The mom actually doesn't want her daughter to go to the STEM school (for all of the above reasons + more, good discussion, plus she knows some specific things about this school that I hadn't known that she's concerned about) but knows from experience that if she's too dogmatic about it her daughter will just dig in and it will be a big thing. So she's going along with it for now. Open house in the winter, will see how that goes. Etc.

I'm so hoping this one stays.

Fingers crossed.
hawkeye10
 
  2  
Reply Sun 13 Oct, 2013 12:03 pm
@sozobe,
these people who spectacularly flame out have usually made the mistake of not following their bliss, they were never very engaged so their path can not sustain them. changing the university mission from education to job skills training makes the problem worse, university used to be a place to really get the juices flowing, now they are relatively empty boring places. who ever now gets off the tred mill of becoming a trained monkey long enough to discover who they are and what they love to do?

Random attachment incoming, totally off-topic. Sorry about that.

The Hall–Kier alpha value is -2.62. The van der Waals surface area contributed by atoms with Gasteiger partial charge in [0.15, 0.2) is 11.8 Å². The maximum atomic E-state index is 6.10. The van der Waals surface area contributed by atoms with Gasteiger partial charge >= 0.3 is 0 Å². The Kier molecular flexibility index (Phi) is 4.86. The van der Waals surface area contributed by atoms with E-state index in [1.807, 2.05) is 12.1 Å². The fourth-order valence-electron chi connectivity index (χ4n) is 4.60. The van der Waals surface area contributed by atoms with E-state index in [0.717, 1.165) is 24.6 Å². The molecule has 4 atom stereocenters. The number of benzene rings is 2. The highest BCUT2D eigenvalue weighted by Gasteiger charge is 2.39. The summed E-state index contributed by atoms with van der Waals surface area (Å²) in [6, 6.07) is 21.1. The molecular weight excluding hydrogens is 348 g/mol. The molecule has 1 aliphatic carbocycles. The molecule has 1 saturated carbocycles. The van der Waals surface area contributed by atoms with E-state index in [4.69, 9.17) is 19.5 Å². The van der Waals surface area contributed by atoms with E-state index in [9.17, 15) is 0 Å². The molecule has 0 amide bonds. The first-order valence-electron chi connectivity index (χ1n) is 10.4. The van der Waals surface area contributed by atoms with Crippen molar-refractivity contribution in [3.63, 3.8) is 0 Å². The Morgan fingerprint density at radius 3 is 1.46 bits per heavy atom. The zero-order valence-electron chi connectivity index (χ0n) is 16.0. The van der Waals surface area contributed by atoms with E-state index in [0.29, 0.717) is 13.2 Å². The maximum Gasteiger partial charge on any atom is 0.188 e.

hawkeye10
 
  1  
Reply Sun 13 Oct, 2013 07:27 pm
@hawkeye10,
Quote:
“The notion is, let’s transform higher education into job training,” Bruce Ackerman, a professor of law and political science at Yale, told me disapprovingly. That sort of sentiment, he said, was detectable in President Obama’s recent remark that it might be wise to shorten law school from three years to two.

Ackerman said that when you also factor in the proliferation of online courses for disadvantaged students, you begin to see what could easily become an overly tiered, wildly inconsistent college landscape of “a few superstars and then a lot of glorified teaching systems” that aren’t all that constructive.

We’re in a tricky, troubling spot. At a time when our nation’s ability to tackle complicated policy problems is seriously in doubt, we must pull off a delicate balancing act. We must make college practical but not excessively so, lower its price without lowering its standards and increase the number of diplomas attained without diminishing not only their currency in the job market but also the fitness of the country’s work force in a cutthroat world.